By Jennyne Pinter, firstname.lastname@example.org
The unexpected closure of Bossier City Animal Control has left community members concerned.
A post on the Friends of Bossier City Animal Control Facebook page Monday night alerted the public that the shelter is closed while it is investigated for inhumane euthanasia practices. It prompted a slew of comments from concerned residents about pets already located at the shelter.
City officials reiterated this means that animal control is not taking new surrenders but the public can still view and adopt any of the approximately 281 cats and dogs at the shelter.
The shelter will be operating during their regular business hours of Monday through Friday from 8 a.m. to 4 p.m. with adoption hours from 10 a.m. to 3 p.m. The shelter hours seen online show “Closed,” but this only means to indicate that it is closed for drop-offs.
“We won’t be accepting any pet surrenders until the investigation is over. It may take several days,” says Traci Landry, spokesperson for Bossier City. “People can still adopt right now, and they’ll remain open during this time to do that.”
For anyone wishing to surrender a pet in the immediate future, Landry suggests that, “They can try looking into shelters in one of the neighboring cities.”
The shelter has also stopped euthanasia while authorities investigate a complaint filed last month that accuses shelter employees of practicing inhumane euthanasia.
A former shelter volunteer was interviewed by KTBS who said she quit after seeing cats and dogs being euthanized using a heart stick while still awake. That form of euthanasia is only legal in Louisiana when the animal is sedated.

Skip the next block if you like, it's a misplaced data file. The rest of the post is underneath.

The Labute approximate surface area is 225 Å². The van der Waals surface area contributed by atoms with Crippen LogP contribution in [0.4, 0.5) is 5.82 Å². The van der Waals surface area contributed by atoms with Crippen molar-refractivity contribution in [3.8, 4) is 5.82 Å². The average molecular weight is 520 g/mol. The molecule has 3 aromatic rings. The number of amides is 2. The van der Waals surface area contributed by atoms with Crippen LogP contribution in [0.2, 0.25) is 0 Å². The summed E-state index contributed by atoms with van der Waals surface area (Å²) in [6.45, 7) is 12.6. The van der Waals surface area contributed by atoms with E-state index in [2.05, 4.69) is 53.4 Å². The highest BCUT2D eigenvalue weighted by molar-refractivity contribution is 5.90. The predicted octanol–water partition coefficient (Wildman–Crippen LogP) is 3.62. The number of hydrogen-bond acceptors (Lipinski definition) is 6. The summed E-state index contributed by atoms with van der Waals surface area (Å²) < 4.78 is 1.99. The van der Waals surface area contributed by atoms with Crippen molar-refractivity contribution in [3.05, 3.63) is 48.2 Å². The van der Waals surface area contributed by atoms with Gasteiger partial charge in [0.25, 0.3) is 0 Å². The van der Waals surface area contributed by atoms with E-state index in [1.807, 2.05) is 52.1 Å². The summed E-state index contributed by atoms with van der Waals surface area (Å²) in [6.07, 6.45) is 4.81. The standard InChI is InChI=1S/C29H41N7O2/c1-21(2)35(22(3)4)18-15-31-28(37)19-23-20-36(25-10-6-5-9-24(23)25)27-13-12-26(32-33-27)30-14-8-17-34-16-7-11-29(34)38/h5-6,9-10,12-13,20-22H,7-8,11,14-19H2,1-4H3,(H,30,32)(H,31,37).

The Bossier Police Department began the investigation Monday at the request of Mayor Lo Walker. There is no time frame for the length of the investigation.
Landry also stated that no employees have been fired over the allegations.
Animal Control Officer Kay LaBorde previously told the Press-Tribune that the shelter was full earlier than usual for the season.
“It did hit us a little earlier than normally this year. We are full. And we’ll stay pretty much at our max throughout the whole summer,” she said on June 1.
LaBorde had also commented in that interview that the amount of dogs being euthanized had dropped from 70 percent to 20 percent over the last 10 years due to the helpfulness of rescues.
Neither Landry nor LaBorde declined to comment on the investigation at this time.